Radiohead's "Sulk" ascends from G to A for its guitar solo and final chorus.
In Leisure Suit Larry 5, the music in the Herman/Harmon Hollerith room shifts up a step when Larry and Michelle engage in you-know-what.
A rare Eurodance example is "Shocking The Dancefloor" by BPM. Other Eurodance examples include "Feel The Beat" by Beat Society, "Táncolj!" by Magic Kefir, "Let Me Love You" by Da Buzz, "Life" by E-Type, and "Love Me" by Magic Nation.
Maarja's song What in This World starts in C, but goes up to D right before the chorus plays the first time, and stays in D until it goes up to E right before the chorus plays the second time, where it stays for the rest of the song.
"Snoopy's Christmas (Christmas Bells)" by the Royal Guardsmen transposes up a semitone each verse — four times in all. The song starts in F and ends in A-flat. The original "Snoopy vs The Red Baron" also does this, but three times.
"Back on the Chain Gang" by The Pretenders (full step)
Edge of Dawn's "Save My Soul" is another genre-atypical(Futurepop) example, going from G minor to A minor for the last repetition of the chorus.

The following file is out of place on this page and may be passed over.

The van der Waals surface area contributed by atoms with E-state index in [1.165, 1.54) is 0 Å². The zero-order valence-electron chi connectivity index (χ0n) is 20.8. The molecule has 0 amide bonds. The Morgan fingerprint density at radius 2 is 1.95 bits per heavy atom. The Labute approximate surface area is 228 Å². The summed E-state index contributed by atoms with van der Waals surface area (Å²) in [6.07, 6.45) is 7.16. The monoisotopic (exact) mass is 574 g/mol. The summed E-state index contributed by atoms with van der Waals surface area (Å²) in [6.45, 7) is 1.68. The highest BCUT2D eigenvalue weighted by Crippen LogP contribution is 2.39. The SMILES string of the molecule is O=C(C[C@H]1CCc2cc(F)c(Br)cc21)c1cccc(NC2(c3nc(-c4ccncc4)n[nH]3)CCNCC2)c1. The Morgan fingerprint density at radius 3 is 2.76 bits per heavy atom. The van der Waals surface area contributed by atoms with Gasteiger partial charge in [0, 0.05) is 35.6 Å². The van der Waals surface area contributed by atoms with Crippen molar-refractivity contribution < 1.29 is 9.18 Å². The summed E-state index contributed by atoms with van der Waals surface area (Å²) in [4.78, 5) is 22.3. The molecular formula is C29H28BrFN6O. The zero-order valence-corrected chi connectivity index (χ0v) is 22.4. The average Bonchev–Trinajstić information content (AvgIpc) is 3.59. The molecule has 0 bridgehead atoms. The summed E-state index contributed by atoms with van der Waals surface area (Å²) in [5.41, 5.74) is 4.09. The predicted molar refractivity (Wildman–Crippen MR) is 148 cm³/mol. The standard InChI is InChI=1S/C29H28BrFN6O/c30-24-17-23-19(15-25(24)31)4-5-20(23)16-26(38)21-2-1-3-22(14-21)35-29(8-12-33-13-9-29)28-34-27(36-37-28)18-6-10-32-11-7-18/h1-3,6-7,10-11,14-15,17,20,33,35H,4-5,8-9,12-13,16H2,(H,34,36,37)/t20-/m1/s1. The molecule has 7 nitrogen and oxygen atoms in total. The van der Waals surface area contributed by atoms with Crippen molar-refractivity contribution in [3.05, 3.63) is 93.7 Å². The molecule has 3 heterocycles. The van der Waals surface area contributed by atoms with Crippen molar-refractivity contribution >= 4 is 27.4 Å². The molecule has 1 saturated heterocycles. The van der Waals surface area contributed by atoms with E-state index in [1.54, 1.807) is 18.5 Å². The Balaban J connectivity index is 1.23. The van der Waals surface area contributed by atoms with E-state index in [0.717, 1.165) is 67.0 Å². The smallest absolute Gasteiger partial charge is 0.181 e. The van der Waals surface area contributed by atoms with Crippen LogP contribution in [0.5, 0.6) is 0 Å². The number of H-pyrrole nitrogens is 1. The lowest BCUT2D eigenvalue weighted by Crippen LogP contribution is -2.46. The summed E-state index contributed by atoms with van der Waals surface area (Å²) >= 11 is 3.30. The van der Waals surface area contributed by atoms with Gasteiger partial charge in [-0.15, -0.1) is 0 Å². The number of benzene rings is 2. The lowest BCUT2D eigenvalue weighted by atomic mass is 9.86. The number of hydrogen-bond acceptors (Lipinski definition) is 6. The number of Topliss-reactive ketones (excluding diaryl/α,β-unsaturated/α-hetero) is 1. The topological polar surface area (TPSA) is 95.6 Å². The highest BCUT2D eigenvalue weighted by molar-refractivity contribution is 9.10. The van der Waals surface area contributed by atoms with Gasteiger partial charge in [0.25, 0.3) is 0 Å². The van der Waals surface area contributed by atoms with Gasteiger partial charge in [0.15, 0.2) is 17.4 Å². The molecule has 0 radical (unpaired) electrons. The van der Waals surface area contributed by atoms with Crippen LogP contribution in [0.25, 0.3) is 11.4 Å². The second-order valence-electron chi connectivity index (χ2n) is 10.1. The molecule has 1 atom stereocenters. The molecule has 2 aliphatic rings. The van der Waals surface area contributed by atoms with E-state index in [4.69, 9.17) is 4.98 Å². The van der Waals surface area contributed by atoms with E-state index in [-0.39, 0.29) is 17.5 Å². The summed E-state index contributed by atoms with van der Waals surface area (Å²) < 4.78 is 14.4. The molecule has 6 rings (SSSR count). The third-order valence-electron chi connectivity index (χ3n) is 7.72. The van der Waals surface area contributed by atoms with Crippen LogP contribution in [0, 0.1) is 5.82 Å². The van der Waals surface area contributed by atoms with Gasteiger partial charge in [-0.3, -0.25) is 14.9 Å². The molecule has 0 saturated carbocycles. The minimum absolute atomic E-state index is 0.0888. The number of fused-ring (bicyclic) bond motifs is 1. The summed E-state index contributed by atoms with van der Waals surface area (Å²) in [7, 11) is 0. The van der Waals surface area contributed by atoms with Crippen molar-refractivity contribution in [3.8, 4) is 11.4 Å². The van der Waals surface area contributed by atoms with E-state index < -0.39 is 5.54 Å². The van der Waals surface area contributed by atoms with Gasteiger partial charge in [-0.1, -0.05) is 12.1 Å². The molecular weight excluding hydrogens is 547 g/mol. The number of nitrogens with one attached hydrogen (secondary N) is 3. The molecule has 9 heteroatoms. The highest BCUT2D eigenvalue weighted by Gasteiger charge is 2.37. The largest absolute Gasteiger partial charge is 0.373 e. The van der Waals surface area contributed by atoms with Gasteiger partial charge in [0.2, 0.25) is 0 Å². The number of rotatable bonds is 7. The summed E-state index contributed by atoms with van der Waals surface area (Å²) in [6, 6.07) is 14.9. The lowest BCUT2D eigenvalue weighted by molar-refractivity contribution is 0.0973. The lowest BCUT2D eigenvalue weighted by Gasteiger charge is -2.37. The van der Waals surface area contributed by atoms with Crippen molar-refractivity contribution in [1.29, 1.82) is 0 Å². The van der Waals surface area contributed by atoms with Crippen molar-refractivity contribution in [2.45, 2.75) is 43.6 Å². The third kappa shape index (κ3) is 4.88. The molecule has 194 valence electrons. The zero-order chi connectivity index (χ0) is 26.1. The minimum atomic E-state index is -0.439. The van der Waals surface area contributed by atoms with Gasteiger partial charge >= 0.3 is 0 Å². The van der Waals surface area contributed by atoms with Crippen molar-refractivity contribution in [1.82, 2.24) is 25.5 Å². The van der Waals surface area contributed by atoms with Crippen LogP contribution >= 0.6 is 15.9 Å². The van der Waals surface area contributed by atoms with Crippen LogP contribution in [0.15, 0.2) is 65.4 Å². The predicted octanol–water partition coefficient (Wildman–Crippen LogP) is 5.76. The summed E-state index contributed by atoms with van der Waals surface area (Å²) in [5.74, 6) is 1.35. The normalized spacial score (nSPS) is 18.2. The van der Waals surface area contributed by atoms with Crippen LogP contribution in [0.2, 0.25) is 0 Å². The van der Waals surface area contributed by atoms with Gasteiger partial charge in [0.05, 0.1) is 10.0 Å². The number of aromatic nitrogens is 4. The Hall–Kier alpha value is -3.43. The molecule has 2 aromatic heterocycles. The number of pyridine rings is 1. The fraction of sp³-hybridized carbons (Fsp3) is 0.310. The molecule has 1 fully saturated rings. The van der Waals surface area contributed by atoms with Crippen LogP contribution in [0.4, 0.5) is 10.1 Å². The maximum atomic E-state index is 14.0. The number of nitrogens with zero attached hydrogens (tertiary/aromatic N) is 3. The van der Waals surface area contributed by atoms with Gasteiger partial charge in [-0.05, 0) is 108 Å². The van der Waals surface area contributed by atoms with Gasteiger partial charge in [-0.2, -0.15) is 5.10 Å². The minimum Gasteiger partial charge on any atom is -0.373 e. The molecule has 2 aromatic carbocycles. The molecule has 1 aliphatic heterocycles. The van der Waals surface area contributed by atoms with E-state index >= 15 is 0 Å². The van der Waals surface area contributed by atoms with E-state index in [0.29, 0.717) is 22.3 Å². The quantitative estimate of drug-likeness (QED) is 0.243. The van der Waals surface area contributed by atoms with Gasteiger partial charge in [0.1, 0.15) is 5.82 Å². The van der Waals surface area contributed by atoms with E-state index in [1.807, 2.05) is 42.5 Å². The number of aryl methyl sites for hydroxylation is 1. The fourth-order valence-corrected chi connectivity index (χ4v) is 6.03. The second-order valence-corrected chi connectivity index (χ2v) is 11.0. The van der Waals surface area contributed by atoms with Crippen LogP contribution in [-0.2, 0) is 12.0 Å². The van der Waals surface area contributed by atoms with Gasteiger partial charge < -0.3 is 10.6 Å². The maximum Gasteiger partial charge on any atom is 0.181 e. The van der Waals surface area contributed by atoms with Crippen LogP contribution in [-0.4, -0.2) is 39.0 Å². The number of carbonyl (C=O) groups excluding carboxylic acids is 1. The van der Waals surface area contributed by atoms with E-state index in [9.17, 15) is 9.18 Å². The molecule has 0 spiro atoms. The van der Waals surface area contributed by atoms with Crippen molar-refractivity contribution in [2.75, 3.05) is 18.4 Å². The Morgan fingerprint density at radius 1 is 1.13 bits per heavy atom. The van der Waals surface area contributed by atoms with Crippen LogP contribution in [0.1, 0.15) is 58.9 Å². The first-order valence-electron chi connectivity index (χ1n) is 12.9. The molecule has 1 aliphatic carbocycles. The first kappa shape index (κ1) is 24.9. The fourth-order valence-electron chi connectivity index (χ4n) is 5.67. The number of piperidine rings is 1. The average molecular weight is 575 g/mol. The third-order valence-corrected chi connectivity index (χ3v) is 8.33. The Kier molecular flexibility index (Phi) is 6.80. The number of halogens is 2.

"Up The Junction" by Squeeze starts out in E, then drops to C# minor for the bridge, then goes up to D on the next verse, and finishes in the original key. What makes this interesting is that it’s setting us up for a happy ending to the story the song’s been telling, but the lyrics after the final key change turn out to be about how the singer’s life completely went to crap.
Touhou songs are full of key changes, but an exemplary example would be Scarlet Symphony ~ Scarlet Phoneme, the theme song of Kurumi from PC-98-exclusive Lotus Land Story, which is nothing but key changes on a fourteen-second motif.
Dyce, a one-album Swedish Eurotrance group featuring Sofia Lovgren of Domino, did this with their obligatory ballad "Colors".